E ven if you just tuned in long enough Tuesday night to see his victory speech in a half-empty Denver ballroom, you could tell Mitt Romney had a bad night. If you started watching just a bit earlier, you saw him lose Minnesota, a state he won in 2008. You saw him trailing in every county in Missouri on his way to a bruising loss there. And a few minutes later, you saw him lose in Colorado - a state he dominated in 2008, when his 60% of the vote was more than three times the share of runner-up John McCain.
Based on his 2008 results, Republicans were feeling good about taking back the state this fall, with Romney at the top of the ticket. And heading into Tuesday, Romney could afford to think about pivoting to more of a general election-orientation. No more.
Romney’s loss in Missouri wasn’t unexpected; it’s a state he didn’t win four years ago, with a major evangelical bloc - the ideal audience for Rick Santorum’s pitch – and its accidental “beauty contest” primary this year made it an easy write-off. (Gingrich didn’t even bother getting on the ballot.) Minnesota’s a quirky contest; Romney won it four years ago, but it was seen as anyone’s game.
Colorado was different – which is why the Romney campaign had downplayed the other votes, telling reporters to focus on the state. And that’s what made a Romney loss there all the more damaging. The big question now: how much of Romney’s win four years ago was due to his status as the top alternative to the frontrunner – the role played last night by Santorum. This morning, Romney’s campaign, which had come out swinging against Santorum over the past day or two, focused its fire on Newt Gingrich instead. Maintaining Gingrich’s status as a top conservative contender – keeping the anti-Romney vote as divided as possible – just got a whole lot more important for the former Massachusetts governor.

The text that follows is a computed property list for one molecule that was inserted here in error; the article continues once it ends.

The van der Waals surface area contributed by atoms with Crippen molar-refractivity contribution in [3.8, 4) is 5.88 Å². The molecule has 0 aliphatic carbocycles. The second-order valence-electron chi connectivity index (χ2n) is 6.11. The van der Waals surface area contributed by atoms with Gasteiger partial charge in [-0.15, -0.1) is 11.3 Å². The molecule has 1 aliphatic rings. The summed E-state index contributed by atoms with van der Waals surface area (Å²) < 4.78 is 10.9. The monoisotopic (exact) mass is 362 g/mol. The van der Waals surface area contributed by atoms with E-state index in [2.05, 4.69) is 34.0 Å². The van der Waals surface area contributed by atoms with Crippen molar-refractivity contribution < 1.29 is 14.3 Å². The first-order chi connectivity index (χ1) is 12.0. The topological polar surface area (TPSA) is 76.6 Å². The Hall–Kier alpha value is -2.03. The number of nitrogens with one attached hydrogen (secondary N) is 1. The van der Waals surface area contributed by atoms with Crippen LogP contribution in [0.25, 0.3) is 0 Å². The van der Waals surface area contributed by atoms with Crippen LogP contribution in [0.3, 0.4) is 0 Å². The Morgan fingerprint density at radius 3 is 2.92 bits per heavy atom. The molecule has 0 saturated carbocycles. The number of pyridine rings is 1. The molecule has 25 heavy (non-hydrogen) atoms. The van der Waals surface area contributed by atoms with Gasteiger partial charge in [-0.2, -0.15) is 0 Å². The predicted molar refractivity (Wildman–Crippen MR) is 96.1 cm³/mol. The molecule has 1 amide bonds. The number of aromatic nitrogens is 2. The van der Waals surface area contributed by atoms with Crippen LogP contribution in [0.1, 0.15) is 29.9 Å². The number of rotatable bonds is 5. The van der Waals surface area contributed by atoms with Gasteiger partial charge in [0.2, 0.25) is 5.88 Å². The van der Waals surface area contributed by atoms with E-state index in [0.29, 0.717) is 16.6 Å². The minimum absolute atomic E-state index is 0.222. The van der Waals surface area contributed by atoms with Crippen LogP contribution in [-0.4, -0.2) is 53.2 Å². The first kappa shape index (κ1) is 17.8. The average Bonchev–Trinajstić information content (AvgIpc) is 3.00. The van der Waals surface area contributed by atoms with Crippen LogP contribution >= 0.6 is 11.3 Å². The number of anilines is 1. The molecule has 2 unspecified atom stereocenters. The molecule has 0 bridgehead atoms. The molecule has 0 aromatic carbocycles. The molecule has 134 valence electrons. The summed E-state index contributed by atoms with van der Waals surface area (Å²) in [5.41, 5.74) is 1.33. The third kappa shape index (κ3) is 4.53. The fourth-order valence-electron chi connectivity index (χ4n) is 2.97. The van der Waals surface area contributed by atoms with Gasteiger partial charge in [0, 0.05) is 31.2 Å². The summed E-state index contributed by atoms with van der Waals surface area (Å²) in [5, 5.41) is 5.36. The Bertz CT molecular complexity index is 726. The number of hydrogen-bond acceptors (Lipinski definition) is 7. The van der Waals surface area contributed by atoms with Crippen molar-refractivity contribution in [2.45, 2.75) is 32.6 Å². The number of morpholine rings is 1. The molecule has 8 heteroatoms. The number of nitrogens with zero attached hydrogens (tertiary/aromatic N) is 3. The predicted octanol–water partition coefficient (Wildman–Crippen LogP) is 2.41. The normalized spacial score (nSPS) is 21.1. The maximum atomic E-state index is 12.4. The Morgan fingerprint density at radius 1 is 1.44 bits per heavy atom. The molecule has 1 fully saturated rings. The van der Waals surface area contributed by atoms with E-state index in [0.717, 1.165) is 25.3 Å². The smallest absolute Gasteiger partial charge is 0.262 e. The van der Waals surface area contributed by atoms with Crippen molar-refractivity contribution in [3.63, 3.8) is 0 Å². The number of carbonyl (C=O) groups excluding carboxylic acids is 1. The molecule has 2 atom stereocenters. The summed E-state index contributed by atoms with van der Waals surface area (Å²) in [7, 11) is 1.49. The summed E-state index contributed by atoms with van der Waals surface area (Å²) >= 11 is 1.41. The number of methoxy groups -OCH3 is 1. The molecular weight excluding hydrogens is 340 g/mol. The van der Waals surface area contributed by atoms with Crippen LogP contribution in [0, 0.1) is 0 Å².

But Romney wasn’t last night’s biggest loser; that title is actually still up for grabs. Ron Paul’s caucus strategy is in shambles; he’s yet to win a state, and the odds are growing slimmer by the contest. But Gingrich had more to lose heading into Tuesday night; he had to score a win somewhere, or at least a close second with Romney in the top spot, to hold on to his title as the designated anti-Romney candidate – and to keep the money flowing to his cash-starved campaign. Santorum blew a hole in both Romney’s aura of inevitability as the nominee, and Gingrich’s as the logical conservative alternative.
We’re now heading into a weeks-long stretch with no big, delegate-rich contests or debates – several weeks where Santorum’s big night will play an outsized role on the narrative. Last night, as his Super PAC’s top funder, Foster Friess, beamed behind him on stage, money started flowing into his campaign coffers – as much as a quarter of a million dollars by morning, according to Santorum aides. Today, he heads to Texas, to make his pitch to deep-pocketed donors – an argument that just grew a whole lot stronger. It may not be enough to nab him the nomination. But it’s enough to make February a whole lot tougher for the rest of the field.
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